For finding the center in Y, we will touch off on both sides with the same edge finder. Touch off on one side, zero the Y axis on the DRO, touch off the other side, and then divide by two on the DRO. What you get is the Y offset from the center.

Finding the center on the Z axis, however, cannot be done by this method because we do not have access to both sides. We can touch off on the top side, but not on the bottom side. Hence, what I did (and it took me three tries to get it right because of silly mistakes) is to touch off at the top (with the actual cutter), but instead of zeroing out the Z axis, I typed the rod diameter divided by two (e.g. the rod radius).

Just for documenting purposes, my mistakes were:

1. I zeroed the Z axis instead of writing the actual offset. The result was (LUCKILY!!!) that the operation was performed in open air.

2. Once I calculated the rod radius to be 1", I accidentally typed 0.1" as my offset in Z. Again, the operation was done in floating air.

3. Once I typed 1.000" as my offset in Z, everything was a go! Notice this was only the case because my rod was a perfect 2.000". Had it been something like 2.010", my offset should have been 1.005" Yes, 5 thousands of an inch do make a difference!!!

Finding the edge in X is the easiest. Simply touch off with an edge finder on the right side of the rod and adjust for offsets on the DRO as you typically would do.

Be aware that once you have programmed your coordinate system you will not want to do something as silly as typing a "G0 X0 Y0 Z0" command at the MDI because that coordinate is now inside of the aluminum rod! You will crash that tool so badly...

Step 4: Carving the Egg

There is really not too much to say here. After all, once you have setup everything all we are left to do is press the START PROGRAM button. At this point all we can do is watch and hope for the best. About three hours later, I had an egg shaped piece of aluminum on my hands.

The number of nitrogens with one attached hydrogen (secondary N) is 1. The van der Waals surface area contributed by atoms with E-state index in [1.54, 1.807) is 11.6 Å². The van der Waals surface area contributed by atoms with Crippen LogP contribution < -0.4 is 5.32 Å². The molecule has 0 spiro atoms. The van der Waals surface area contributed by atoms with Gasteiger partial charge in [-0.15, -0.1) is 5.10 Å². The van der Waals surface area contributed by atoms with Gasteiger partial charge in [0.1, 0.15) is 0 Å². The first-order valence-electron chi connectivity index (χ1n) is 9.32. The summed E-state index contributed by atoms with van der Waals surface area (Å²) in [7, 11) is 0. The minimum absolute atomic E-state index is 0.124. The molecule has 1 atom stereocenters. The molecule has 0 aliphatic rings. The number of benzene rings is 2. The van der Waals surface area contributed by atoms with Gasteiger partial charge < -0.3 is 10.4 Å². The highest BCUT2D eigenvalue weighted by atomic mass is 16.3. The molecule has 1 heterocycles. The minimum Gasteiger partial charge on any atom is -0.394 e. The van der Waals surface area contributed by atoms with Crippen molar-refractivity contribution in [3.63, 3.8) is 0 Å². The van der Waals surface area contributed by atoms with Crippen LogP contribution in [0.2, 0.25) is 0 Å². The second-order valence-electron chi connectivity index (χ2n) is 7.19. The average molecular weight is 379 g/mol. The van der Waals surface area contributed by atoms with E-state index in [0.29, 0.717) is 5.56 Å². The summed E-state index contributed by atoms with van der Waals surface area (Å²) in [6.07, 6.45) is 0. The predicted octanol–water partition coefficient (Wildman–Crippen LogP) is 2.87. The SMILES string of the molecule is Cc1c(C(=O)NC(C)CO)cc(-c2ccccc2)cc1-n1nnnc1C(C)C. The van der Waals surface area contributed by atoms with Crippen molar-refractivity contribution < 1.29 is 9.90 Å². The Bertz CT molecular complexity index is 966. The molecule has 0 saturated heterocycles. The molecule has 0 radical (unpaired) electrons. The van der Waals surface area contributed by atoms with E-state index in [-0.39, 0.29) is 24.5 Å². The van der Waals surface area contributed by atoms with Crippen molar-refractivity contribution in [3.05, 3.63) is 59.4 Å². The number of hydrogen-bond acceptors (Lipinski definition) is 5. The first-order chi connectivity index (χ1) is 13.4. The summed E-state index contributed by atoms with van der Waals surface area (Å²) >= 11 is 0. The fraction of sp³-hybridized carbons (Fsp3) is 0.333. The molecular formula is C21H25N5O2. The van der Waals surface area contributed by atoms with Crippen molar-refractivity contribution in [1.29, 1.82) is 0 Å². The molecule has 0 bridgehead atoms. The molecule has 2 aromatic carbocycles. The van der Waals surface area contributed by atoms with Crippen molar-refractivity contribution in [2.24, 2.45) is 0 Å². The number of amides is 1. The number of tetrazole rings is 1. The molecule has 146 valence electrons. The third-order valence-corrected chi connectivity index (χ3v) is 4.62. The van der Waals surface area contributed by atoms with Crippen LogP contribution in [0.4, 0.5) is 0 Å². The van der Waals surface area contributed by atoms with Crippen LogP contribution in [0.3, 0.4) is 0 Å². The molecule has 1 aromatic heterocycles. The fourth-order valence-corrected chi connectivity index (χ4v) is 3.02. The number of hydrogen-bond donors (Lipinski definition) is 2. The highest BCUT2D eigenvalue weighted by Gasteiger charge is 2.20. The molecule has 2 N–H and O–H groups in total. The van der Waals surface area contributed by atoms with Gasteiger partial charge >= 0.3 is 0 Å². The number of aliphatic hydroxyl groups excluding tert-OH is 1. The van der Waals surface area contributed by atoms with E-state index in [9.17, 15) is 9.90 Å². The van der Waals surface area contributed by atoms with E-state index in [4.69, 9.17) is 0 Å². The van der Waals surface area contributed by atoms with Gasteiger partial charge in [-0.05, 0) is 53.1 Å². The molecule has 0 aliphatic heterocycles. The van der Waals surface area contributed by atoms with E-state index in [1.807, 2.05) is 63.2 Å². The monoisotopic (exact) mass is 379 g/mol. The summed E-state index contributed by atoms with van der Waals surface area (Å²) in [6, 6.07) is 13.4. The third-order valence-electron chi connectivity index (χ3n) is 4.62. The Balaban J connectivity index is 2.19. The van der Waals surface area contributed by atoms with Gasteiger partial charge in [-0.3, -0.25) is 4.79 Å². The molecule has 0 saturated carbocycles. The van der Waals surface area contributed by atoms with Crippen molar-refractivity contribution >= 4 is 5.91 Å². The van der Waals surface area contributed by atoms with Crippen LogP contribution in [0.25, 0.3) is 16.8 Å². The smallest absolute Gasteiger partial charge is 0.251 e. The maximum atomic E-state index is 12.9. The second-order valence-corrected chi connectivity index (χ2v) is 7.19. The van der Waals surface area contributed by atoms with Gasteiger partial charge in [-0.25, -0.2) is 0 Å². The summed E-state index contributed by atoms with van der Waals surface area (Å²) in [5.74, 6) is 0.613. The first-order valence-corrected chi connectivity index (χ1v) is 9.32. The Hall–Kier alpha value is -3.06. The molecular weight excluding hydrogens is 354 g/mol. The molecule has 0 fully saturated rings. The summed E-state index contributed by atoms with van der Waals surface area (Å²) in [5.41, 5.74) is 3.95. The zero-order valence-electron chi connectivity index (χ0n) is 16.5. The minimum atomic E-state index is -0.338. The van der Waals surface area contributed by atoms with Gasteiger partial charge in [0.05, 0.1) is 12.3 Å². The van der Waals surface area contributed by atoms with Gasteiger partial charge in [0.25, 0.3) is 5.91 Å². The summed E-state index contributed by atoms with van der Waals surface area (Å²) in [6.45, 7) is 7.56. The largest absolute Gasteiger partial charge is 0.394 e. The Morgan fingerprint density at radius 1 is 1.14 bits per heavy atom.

Notice the result is not a mirror finish piece. Could this be done with a CNC Mill? In theory yes, but I would have had to employ progressively smaller ball end mills and progressively smaller step cuts, and even then there would have been some cutter marks.

The egg on this project was cut on two steps. One roughing with a 0.5" end mill and then a finishing pass with a 0.25" ball end mill. With these two steps it took hours to cut! If I had added more steps to try and approach a mirror finish, it would have easily taken a good portion of the day to obtain said results.

A much more efficient way would be to file the egg on a lathe and then use sanding paper to remove the burrs. Do want to point out that any filing and sanding on the lathe has to be done with uttermost care and respect towards safety. This is probably one of the most dangerous operations you can perform on this industrial piece of equipment. So if you don't want this project to turn into a batch of DEVILED eggs, be sure to follow safety guidelines.

Once you have removed most of the grooves and cutter lines, you can go into the buffing wheel. That is how I obtained my near mirror finish results. In theory I could have had polished this piece even more, but I am happy with the results as they are. After all, it is not like I am going to give this to my wife for her to apply makeup with.

Step 5: Last Thoughts

Carving this egg with the 4th axis on my milling machine was a lot of fun. Do want to point out that as much as it was fun it wasn't efficient. It just takes too long to carve this "simple" shape.

If instead we had done this on the lathe, the output would have come out way quicker. Do note, however, that to follow this intricate profile would not have been a trivial endeavor.

The right way to have carved this egg the CNC way would have been to employ a CNC lathe. At the moment I do not have one, but perhaps in the future I will.

Now, had I chosen to carve beautiful motifs throughout the egg periphery, then the 4th axis would have been the perfect mechanism. Such a project, however, requires a level of artistry I haven't mastered. Hence I am leaving that aspect of this project to the virtuosos out there.

In the mean time, I wish you all a Happy Easter 2015!!!